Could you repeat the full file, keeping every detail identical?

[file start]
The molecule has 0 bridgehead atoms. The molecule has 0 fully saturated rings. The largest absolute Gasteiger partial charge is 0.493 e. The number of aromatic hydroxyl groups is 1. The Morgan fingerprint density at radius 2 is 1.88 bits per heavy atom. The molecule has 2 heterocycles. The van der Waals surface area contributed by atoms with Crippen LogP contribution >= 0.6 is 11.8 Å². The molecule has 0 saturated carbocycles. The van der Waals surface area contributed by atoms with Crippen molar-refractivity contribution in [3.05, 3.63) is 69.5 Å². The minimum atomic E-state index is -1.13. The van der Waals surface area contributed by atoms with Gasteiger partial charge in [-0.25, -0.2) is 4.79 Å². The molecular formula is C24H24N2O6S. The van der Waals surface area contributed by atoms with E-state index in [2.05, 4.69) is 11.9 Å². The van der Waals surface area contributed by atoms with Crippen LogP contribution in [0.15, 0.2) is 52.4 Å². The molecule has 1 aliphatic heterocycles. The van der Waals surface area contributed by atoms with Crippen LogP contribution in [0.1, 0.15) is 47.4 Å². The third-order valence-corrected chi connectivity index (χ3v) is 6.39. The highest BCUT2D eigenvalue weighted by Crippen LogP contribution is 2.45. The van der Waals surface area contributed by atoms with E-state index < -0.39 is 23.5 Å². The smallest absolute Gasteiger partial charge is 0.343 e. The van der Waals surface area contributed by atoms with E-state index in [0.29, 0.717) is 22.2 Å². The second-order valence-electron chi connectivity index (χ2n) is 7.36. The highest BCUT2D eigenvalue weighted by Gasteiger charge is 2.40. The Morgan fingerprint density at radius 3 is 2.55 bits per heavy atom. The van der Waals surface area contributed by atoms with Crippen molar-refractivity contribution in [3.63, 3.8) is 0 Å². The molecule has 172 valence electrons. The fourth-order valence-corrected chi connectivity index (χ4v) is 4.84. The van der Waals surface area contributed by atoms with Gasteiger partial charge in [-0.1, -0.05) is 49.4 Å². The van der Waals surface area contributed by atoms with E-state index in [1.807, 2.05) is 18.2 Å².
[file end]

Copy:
The molecule has 0 bridgehead atoms. The molecule has 0 fully saturated rings. The largest absolute Gasteiger partial charge is 0.493 e. The number of aromatic hydroxyl groups is 1. The Morgan fingerprint density at radius 2 is 1.88 bits per heavy atom. The molecule has 2 heterocycles. The van der Waals surface area contributed by atoms with Crippen LogP contribution >= 0.6 is 11.8 Å². The molecule has 0 saturated carbocycles. The van der Waals surface area contributed by atoms with Crippen molar-refractivity contribution in [3.05, 3.63) is 69.5 Å². The minimum atomic E-state index is -1.13. The van der Waals surface area contributed by atoms with Gasteiger partial charge in [-0.25, -0.2) is 4.79 Å². The molecular formula is C24H24N2O6S. The van der Waals surface area contributed by atoms with E-state index in [2.05, 4.69) is 11.9 Å². The van der Waals surface area contributed by atoms with Crippen LogP contribution in [0.15, 0.2) is 52.4 Å². The molecule has 1 aliphatic heterocycles. The van der Waals surface area contributed by atoms with Crippen LogP contribution in [0.1, 0.15) is 47.4 Å². The third-order valence-corrected chi connectivity index (χ3v) is 6.39. The highest BCUT2D eigenvalue weighted by Crippen LogP contribution is 2.45. The van der Waals surface area contributed by atoms with E-state index < -0.39 is 23.5 Å². The smallest absolute Gasteiger partial charge is 0.343 e. The van der Waals surface area contributed by atoms with E-state index in [0.29, 0.717) is 22.2 Å². The second-order valence-electron chi connectivity index (χ2n) is 7.36. The highest BCUT2D eigenvalue weighted by Gasteiger charge is 2.40. The Morgan fingerprint density at radius 3 is 2.55 bits per heavy atom. The van der Waals surface area contributed by atoms with Crippen molar-refractivity contribution in [3.63, 3.8) is 0 Å². The molecule has 172 valence electrons. The fourth-order valence-corrected chi connectivity index (χ4v) is 4.84. The van der Waals surface area contributed by atoms with Gasteiger partial charge in [-0.1, -0.05) is 49.4 Å². The van der Waals surface area contributed by atoms with E-state index in [1.807, 2.05) is 18.2 Å².